June 22 (Bloomberg) -- Ghana’s economic growth accelerated to an annual 23 percent in the first quarter as the West African nation began producing oil for export, the country’s statistics agency said.
Growth compared with 9.5 percent in the fourth quarter, Grace Bediako, head of the Ghana Statistical Service, told reporters in the capital, Accra, today.
“The commencement of oil production will accelerate the growth momentum,” Yvonne Mhango, a sub-Saharan Africa economist at Renaissance Capital, said in an e-mailed note yesterday. “In addition to that we are likely to see an increase in activity in the industrial and construction sectors, the transportation sector, and financial and business services sector.”
Ghana began production of oil from its offshore Jubilee field in December. Output is about 70,000 barrels a day and may climb to 120,000 next month, according to the field’s operator, London-based Tullow Oil Plc. Growth may taper off in 2012 as the boost from oil settles, while remaining above the sub-Saharan Africa average of 5 percent, Mhango said.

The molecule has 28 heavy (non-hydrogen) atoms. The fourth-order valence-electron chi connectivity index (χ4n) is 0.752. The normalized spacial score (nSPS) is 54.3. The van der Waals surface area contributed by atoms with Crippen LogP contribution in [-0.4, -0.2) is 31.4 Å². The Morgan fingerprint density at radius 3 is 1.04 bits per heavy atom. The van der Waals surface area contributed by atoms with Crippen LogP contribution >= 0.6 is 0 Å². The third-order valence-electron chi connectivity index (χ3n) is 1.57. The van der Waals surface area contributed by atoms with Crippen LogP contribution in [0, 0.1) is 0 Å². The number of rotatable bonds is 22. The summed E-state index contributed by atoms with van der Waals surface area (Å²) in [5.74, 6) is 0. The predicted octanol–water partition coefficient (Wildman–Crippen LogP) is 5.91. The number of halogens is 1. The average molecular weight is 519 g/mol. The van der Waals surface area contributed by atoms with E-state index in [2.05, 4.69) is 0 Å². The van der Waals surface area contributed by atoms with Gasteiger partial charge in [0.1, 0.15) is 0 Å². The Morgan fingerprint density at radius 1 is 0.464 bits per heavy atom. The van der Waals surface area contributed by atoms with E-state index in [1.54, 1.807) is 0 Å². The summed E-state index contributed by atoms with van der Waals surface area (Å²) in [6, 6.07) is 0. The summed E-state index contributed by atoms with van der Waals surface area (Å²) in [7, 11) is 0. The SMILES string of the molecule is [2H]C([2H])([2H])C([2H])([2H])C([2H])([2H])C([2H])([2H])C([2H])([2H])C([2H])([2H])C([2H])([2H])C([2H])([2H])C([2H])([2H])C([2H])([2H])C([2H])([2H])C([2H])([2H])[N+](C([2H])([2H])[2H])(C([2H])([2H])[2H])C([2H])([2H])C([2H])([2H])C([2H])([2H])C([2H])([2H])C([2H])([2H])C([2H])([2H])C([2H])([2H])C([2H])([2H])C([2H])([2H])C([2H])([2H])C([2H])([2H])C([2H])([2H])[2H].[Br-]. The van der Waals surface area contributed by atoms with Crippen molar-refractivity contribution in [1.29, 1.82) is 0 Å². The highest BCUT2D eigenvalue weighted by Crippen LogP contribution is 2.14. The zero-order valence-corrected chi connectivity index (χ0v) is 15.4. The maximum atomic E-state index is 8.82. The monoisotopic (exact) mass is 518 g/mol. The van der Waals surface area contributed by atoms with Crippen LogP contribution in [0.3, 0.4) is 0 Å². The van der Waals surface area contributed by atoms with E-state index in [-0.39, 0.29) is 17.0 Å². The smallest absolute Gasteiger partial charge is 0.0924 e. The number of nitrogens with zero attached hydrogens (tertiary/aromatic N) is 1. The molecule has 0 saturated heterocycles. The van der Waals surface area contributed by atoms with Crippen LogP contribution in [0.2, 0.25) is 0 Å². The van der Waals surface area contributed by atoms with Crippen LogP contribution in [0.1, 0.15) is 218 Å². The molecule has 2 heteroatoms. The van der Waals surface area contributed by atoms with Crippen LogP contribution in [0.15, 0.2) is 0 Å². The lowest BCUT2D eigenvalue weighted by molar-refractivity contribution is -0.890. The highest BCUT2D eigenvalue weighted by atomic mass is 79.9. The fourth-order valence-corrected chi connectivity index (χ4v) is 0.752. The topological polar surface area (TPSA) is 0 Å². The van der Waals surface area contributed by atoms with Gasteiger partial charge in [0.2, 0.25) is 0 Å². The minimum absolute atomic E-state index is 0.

The economy expanded 7.7 percent last year, up from 4 percent in 2009, the statistical agency said May 11.
Faster growth does not pose a threat to the Bank of Ghana’s monetary policy, Sampson Akligoh, an economist at Accra-based Databank Financial Services Ltd., said in an e-mailed note yesterday.
“Monetary policy has enough room to accommodate the growth target of 2011, especially with the ongoing disinflation process,” Akligoh said.
The inflation rate fell for a third month in May, reaching 8.9 percent, the statistical service said June 15. The central bank cut its key lending rate to 13 percent from 13.5 percent last month, after leaving it unchanged for three consecutive meetings.
--Editors: Emily Bowers, Philip Sanders
To contact the reporter on this story: Moses Mozart Dzawu in Accra at email@example.com.
To contact the editor responsible for this story: Antony Sguazzin at firstname.lastname@example.org.